Mexico, Central America & the Caribbean Program Seminar: Daily Life and Governance at Ancient Teotihuacan, Mexico


Wednesday, April 26, 2017, 12:00pm to 2:00pm


CGIS South, S030 (Gathering Room)

Speaker: David Carballo, DRCLAS Santander Visiting Scholar & Associate Professor of Archaeology, Boston University
Moderator: William Fash, Bowditch Professor of Central American and Mexican Archaeology and Ethnology

Two dimensions that make the ancient Mexican metropolis of Teotihuacan remarkable in terms of pre-modern societies are its enigmatic political organization, which presents a “faceless” system of governance, and the fact that the majority of its occupants lived in multi-family apartments—unique in the ancient world for a city of this size.  This talk will examine how the two may have been related, by considering evidence from the city’s monuments, art, and households.

This event is co-sponsored by the Moses Mesoamerican Archive


David Carballo holds a PhD from UCLA and is Associate Professor of Archaeology, Anthropology, and Latin American Studies at Boston University. He is an archaeologist who works primarily on pre-Columbian central Mexico, including at Teotihuacan and in the state of Tlaxcala. Among his publications are the books Urbanization and Religion in Ancient Central Mexico and Obsidian and the Teotihuacan State: Weaponry and Ritual Production at the Moon Pyramid, and the edited volumes Obsidian Reflections: Symbolic Dimensions of Obsidian in Mesoamerica and Cooperation and Collective Action: Archaeological Perspectives. Carballo is on the editorial board of Arqueología Mexicana and was previously a Visiting Fellow at the Center for US – Mexican Studies, UC San Diego (2007). At DRCLAS he will be working on publications relating to his research at Teotihuacan.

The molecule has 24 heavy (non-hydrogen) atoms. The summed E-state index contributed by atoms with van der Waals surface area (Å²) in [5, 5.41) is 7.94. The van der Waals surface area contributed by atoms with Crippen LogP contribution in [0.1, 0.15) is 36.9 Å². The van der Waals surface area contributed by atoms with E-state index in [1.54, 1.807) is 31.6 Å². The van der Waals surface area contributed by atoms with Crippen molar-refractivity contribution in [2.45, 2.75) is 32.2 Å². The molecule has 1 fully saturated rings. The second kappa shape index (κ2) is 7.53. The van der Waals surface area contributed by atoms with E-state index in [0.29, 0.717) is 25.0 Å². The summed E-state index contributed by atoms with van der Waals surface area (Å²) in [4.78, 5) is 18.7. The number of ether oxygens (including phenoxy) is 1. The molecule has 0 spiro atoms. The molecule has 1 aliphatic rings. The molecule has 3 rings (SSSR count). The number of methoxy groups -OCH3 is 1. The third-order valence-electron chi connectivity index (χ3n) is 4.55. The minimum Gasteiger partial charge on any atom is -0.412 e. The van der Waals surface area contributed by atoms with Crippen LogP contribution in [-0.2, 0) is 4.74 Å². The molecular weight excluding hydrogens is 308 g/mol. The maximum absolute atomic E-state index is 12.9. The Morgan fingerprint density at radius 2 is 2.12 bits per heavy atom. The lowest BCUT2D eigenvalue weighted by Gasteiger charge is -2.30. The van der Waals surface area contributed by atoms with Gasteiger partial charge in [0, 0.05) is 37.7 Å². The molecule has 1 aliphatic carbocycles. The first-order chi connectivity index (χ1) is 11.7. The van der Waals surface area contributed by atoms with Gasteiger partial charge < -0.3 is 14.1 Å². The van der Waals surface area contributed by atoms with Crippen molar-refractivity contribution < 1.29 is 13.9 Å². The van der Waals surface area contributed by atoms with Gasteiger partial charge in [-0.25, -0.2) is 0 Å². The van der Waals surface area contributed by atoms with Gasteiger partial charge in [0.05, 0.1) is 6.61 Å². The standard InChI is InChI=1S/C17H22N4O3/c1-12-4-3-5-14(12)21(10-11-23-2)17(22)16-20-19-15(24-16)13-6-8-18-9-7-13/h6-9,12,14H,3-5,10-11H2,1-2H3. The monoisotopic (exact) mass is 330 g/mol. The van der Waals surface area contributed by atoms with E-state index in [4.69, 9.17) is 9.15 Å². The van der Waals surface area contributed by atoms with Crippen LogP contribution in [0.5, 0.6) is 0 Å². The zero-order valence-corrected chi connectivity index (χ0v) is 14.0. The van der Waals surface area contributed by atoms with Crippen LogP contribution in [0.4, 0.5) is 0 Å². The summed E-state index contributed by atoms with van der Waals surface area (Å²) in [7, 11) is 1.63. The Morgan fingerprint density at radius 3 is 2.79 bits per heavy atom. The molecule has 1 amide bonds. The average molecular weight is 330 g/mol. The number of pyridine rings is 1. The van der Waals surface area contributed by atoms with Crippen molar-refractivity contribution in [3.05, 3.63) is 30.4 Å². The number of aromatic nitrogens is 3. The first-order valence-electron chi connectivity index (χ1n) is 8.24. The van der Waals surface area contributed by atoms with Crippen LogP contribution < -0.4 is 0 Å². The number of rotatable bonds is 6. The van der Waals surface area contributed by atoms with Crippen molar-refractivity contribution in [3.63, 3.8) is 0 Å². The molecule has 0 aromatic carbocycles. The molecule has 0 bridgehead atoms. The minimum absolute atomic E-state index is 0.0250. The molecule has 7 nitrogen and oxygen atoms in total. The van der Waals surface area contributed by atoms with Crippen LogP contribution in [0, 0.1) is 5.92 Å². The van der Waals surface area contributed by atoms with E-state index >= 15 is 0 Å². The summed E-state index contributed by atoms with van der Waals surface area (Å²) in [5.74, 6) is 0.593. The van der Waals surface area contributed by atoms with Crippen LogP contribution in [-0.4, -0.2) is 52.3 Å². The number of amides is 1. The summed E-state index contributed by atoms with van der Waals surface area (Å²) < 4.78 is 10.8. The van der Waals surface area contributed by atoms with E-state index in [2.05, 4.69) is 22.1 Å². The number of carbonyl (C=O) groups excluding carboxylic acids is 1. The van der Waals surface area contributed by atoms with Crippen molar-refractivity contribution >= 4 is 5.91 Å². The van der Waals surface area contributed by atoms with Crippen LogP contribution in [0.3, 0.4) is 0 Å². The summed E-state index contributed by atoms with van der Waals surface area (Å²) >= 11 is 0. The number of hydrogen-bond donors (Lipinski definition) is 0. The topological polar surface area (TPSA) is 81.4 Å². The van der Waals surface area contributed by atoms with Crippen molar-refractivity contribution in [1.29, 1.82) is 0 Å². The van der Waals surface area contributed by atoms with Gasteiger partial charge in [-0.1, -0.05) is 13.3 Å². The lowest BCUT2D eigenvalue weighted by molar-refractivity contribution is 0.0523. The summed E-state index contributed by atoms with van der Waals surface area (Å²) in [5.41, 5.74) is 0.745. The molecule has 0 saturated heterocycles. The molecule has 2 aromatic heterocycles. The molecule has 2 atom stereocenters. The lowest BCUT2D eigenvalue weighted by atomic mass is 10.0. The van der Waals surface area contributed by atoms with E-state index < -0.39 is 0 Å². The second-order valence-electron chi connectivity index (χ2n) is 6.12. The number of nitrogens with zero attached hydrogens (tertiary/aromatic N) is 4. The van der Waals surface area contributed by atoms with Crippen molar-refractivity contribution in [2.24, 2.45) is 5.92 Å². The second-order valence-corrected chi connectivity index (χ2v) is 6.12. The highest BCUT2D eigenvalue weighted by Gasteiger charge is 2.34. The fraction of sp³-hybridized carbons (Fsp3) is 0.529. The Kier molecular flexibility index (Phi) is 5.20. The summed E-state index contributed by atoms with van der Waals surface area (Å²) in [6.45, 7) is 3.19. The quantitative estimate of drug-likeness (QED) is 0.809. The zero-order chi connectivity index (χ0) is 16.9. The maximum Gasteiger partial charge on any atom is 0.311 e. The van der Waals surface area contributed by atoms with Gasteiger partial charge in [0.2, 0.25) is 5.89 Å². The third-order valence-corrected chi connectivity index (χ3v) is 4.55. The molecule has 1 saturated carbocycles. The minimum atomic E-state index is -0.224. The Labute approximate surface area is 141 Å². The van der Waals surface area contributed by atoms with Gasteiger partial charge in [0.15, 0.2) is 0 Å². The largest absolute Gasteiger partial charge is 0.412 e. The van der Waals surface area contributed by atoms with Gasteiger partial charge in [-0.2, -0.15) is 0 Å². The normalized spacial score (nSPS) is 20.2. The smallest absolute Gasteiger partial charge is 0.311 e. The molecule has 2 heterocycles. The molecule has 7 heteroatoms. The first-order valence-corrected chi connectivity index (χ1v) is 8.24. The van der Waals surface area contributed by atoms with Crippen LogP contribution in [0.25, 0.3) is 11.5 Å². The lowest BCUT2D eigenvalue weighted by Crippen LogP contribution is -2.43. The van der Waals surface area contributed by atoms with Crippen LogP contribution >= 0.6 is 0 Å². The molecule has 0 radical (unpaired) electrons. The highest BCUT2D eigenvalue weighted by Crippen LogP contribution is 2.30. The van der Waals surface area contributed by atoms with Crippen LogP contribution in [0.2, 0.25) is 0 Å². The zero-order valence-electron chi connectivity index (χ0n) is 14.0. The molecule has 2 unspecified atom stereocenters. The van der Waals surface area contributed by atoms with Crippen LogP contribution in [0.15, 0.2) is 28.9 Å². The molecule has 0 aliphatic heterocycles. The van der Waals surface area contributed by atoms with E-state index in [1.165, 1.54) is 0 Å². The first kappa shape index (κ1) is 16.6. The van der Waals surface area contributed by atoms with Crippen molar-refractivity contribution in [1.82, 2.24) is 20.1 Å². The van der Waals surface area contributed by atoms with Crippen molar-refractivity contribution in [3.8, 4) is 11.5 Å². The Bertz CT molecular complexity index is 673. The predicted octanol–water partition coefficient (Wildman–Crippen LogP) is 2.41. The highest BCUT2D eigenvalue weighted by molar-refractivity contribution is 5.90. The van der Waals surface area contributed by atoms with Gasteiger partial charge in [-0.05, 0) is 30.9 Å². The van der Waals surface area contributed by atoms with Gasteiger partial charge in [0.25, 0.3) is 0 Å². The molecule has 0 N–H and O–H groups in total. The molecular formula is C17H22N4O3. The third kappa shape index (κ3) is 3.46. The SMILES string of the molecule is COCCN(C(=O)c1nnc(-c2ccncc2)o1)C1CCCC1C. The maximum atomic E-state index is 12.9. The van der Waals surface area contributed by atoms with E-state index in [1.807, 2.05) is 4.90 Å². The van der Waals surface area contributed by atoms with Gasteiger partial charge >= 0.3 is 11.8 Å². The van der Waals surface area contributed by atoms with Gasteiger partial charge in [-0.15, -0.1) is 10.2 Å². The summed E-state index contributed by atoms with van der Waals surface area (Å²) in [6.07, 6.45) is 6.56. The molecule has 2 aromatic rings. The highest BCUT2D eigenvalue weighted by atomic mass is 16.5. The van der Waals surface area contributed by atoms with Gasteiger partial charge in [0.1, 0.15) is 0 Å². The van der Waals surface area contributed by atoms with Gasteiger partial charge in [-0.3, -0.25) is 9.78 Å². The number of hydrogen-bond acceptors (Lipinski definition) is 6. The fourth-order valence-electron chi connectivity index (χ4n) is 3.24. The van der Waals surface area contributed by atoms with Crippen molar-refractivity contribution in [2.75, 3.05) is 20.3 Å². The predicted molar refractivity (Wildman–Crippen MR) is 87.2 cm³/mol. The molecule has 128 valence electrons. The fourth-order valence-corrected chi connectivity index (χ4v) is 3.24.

William Fash joined Gordon R. Willey’s archaeological project in Copán, Honduras, Central America in 1977. With Barbara Fash, he created the Copan Mosaics Project in 1985, and subsequently spearheaded efforts to conceive, design, and construct the Sculpture Museum in Copán which showcases the magnificent cultural heritage from this site. For his efforts he was awarded the Order of José Cecilio del Valle by the President of Honduras in 1994, and selected to succeed his mentor, Gordon Willey, as Bowditch Professor of Central American and Mexican Archaeology and History at Harvard University. William and his wife Barbara recently received the Hoja de Laurel de Oro, a lifetime achievement award, conferred by the Minister of Culture and the Arts, and the Office of the President. It recognizes 30-plus years of service in preserving and documenting Honduras’ cultural heritage.